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College of Arts and Sciences Published research/scholarship/creative work

Social tensions preceded disruptions in ancient Pueblo societies

Cliff Palace of the Ancestral Pueblo people.Drought is often blamed for the periodic disruptions of ancient Pueblo societies, but research with potential implications for the modern world, a WSU archaeologist has found evidence that slowly accumulating social tension likely played a substantial role in three dramatic upheavals in Pueblo development.

“Societies that are cohesive can often find ways to overcome climate challenges,” said Tim Kohler, Regents professor of » More …

Students pen original songs of protest, social commentary

Jacob Wade, Letícia Monteiro, America Hoxeng, and Gabe Condon.From the morality of science and the banality of pandemic lockdown to struggles with money, police, queerness, and being the only girl in the band—the diverse topics of songs composed by students in Gabe Condon’s Songwriting II course reflect a wide range of social concerns and music created to address them.

For their capstone project, the 11 emerging songwriters composed songs focused on topics of protest and social commentary, one of several thematic areas they studied during the semester. » More …

Protein limits in prehistoric Pacific Coast diets

Salmon jumping upstream.Humans cannot live on protein alone—not even the ancient indigenous people of the Pacific Northwest whose diet was once thought to be almost all salmon.

In a new paper led by WSU anthropologist Shannon Tushingham, researchers document the many dietary solutions ancient Pacific Coast people in North America likely employed to avoid “salmon starvation,” a toxic and potentially fatal condition brought on by eating too much lean protein. » More …

Author explores family’s life in the wilderness

Remote: Finding home in the Bitterroots, DJ Lee.Many of DJ Lee’s stories in Remote: Finding Home in the Bitterroots embody the powerful force of the Selway River that carves out a portion of the Selway-Bitterroot Wilderness in Idaho and Montana, the spiritual home Lee discovered in midlife. Lee’s 2020 memoir is also the culmination of research into her family history with the wilderness area, as well as a tribute to her missing friend and retired wilderness ranger, Connie Saylor Johnson.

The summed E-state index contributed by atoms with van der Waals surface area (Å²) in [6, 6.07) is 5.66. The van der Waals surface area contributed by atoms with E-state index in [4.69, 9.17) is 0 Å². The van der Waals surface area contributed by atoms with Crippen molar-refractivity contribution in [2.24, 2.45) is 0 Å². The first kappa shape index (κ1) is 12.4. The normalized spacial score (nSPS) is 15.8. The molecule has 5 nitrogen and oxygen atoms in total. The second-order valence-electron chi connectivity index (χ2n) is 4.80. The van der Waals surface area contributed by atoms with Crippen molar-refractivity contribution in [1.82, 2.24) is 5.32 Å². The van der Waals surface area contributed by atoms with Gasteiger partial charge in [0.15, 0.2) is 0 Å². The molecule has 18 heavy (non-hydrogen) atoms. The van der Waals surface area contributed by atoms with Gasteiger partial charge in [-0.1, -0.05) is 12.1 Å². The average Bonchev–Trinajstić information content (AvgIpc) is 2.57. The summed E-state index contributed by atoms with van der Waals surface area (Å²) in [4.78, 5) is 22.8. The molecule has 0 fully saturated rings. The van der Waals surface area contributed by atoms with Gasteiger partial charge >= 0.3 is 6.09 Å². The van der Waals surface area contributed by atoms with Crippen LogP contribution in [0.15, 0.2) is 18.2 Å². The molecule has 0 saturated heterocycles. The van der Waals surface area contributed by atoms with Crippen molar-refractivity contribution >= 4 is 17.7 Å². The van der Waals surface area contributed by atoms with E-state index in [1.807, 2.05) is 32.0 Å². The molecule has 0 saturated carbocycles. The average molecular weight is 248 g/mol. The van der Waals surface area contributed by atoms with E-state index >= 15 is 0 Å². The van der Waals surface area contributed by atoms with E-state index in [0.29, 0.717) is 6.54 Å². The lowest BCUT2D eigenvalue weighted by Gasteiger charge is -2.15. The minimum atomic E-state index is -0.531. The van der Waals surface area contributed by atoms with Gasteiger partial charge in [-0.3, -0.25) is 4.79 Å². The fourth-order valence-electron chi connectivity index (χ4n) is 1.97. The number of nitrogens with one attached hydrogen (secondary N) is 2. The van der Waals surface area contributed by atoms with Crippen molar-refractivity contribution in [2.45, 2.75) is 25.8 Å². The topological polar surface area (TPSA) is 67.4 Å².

“My family has been connected to the Selway-Bitterroot for nearly a century, but I » More …

Study shows recovery can start without sobriety

People at a table with coffee.Harm reduction treatment helped people experiencing homelessness and alcohol use disorder reduce their drinking and improve their health–even if they didn’t quit drinking alcohol.

“This approach has the potential to help anybody who would like to change their alcohol use but might not be ready or able to stop entirely,” said WSU psychology professor Susan » More …

Working forward

Stefan Bradley.Growing up in Yakima, Washington, Stefan Bradley (’98 MA history) realized that he learned about Black history mostly at home and at church⁠—not in school.

“Most of the things that we discussed in class that had to do with Black people ended up being uncomfortable,” Bradley recalls. “And I’m not blaming this precisely on the educators that I had, because I had really good educators. It’s just what » More …

NEH essay sheds light on 1921 Tulsa Massacre

The heart of the prosperous African-American district of Greenwood after the massacre. National Archives.Shock, horror, shame, disgust, sadness, inspiration, appreciation…

Thabiti Lewis’ essay on the 1921 Tulsa Massacre elicits a gamut of emotions throughout its 3,500 gripping words. The WSU Vancouver professor of English and associate vice chancellor for academic affairs co-authored the piece on an overlooked series of historic tragedies that he hopes can help spur change 100 years later. » More …

Overcoming pandemic challenges

Greg Yasinistky.Award-winning WSU saxophonist Greg Yasinitsky takes a little time each year to sit down at his computer and digitally mix a birthday song for his daughter.

His nearly 20 years of experience integrating self-recoded vocal and instrument tracks into an ever more seamless rendition of ‘Happy Birthday to You’ paid off big last March when the coronavirus pandemic hit. » More …

Rapid evolution may help adaptation to climate change, competition

Fruit flies on a leaf.Loss of biodiversity is a growing worldwide concern. A new study shows that species can adapt rapidly to an invader and that this evolutionary change can affect how they deal with a stressful climate.

“Our results demonstrate that interactions with competitors, including invasive species, can shape a species’ evolution in response to climatic change,” said co-author Seth Rudman, a WSU Vancouver » More …

Review: Legacies of the Manhattan Project

Book Cover: Legacies of the Manhattan Project: Reflections on 75 Years of a Nuclear World.A scholarly retrospective that goes beyond the Hanford Site, this second book in the Hanford Histories series explores the myriad impacts that the top-secret government operation has left on the world, from education, health, and the environment to politics and pop culture. The depth and breadth of the collection makes clear that the history of implosion science remains relevant.

In his introduction, Michael Mays, professor of English at WSU Tri-Cities, director of the Hanford History Project, series editor, and » More …